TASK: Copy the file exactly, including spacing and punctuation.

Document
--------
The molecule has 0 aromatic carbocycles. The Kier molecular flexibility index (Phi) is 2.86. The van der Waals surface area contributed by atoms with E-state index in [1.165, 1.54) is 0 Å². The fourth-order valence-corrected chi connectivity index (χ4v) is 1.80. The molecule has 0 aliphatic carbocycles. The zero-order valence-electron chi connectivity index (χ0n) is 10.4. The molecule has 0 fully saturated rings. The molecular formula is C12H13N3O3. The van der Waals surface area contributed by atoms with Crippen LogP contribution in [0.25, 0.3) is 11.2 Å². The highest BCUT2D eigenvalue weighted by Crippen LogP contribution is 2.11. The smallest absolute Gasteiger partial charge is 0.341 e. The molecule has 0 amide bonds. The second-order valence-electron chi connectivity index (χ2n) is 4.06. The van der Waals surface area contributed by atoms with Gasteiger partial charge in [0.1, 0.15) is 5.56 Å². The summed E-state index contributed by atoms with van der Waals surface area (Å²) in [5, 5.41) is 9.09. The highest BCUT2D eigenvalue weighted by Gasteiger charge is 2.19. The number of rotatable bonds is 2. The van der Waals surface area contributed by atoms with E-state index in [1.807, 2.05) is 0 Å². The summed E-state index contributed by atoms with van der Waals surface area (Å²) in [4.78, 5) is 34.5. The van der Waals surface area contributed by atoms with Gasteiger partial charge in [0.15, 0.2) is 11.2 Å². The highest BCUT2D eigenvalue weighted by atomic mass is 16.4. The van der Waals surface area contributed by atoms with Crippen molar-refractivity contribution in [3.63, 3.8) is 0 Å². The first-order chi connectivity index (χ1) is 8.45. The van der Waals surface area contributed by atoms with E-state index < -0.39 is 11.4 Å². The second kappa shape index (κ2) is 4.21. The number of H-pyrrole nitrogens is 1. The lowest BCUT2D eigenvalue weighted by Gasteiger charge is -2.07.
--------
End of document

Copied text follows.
The molecule has 0 aromatic carbocycles. The Kier molecular flexibility index (Phi) is 2.86. The van der Waals surface area contributed by atoms with E-state index in [1.165, 1.54) is 0 Å². The fourth-order valence-corrected chi connectivity index (χ4v) is 1.80. The molecule has 0 aliphatic carbocycles. The zero-order valence-electron chi connectivity index (χ0n) is 10.4. The molecule has 0 fully saturated rings. The molecular formula is C12H13N3O3. The van der Waals surface area contributed by atoms with Crippen LogP contribution in [0.25, 0.3) is 11.2 Å². The highest BCUT2D eigenvalue weighted by Crippen LogP contribution is 2.11. The smallest absolute Gasteiger partial charge is 0.341 e. The molecule has 0 amide bonds. The second-order valence-electron chi connectivity index (χ2n) is 4.06. The van der Waals surface area contributed by atoms with Gasteiger partial charge in [0.1, 0.15) is 5.56 Å². The summed E-state index contributed by atoms with van der Waals surface area (Å²) in [5, 5.41) is 9.09. The highest BCUT2D eigenvalue weighted by Gasteiger charge is 2.19. The number of rotatable bonds is 2. The van der Waals surface area contributed by atoms with E-state index in [1.807, 2.05) is 0 Å². The summed E-state index contributed by atoms with van der Waals surface area (Å²) in [4.78, 5) is 34.5. The van der Waals surface area contributed by atoms with Gasteiger partial charge in [0.15, 0.2) is 11.2 Å². The highest BCUT2D eigenvalue weighted by atomic mass is 16.4. The van der Waals surface area contributed by atoms with Crippen molar-refractivity contribution in [3.63, 3.8) is 0 Å². The first-order chi connectivity index (χ1) is 8.45. The van der Waals surface area contributed by atoms with E-state index < -0.39 is 11.4 Å². The second kappa shape index (κ2) is 4.21. The number of H-pyrrole nitrogens is 1. The lowest BCUT2D eigenvalue weighted by Gasteiger charge is -2.07.